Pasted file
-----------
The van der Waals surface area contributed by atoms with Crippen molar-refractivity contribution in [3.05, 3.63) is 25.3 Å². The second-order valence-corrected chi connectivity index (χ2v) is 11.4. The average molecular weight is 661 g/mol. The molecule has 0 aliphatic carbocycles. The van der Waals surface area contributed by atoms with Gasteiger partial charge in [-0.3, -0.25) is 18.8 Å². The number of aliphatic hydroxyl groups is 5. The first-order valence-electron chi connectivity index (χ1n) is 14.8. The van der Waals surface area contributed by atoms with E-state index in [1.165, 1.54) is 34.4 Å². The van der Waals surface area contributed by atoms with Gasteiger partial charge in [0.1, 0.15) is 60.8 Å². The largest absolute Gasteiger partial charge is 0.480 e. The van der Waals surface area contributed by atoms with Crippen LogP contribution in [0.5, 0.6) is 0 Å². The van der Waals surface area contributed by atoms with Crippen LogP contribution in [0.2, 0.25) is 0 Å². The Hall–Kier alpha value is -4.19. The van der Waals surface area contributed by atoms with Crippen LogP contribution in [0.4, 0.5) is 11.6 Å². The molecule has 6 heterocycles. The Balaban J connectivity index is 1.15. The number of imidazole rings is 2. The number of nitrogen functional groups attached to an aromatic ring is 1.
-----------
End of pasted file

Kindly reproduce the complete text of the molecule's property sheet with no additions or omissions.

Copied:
The van der Waals surface area contributed by atoms with Crippen molar-refractivity contribution in [3.05, 3.63) is 25.3 Å². The second-order valence-corrected chi connectivity index (χ2v) is 11.4. The average molecular weight is 661 g/mol. The molecule has 0 aliphatic carbocycles. The van der Waals surface area contributed by atoms with Gasteiger partial charge in [-0.3, -0.25) is 18.8 Å². The number of aliphatic hydroxyl groups is 5. The first-order valence-electron chi connectivity index (χ1n) is 14.8. The van der Waals surface area contributed by atoms with E-state index in [1.165, 1.54) is 34.4 Å². The van der Waals surface area contributed by atoms with Gasteiger partial charge in [0.1, 0.15) is 60.8 Å². The largest absolute Gasteiger partial charge is 0.480 e. The van der Waals surface area contributed by atoms with Crippen LogP contribution in [0.5, 0.6) is 0 Å². The van der Waals surface area contributed by atoms with Crippen LogP contribution in [0.2, 0.25) is 0 Å². The Hall–Kier alpha value is -4.19. The van der Waals surface area contributed by atoms with Crippen LogP contribution in [0.4, 0.5) is 11.6 Å². The molecule has 6 heterocycles. The Balaban J connectivity index is 1.15. The number of imidazole rings is 2. The number of nitrogen functional groups attached to an aromatic ring is 1.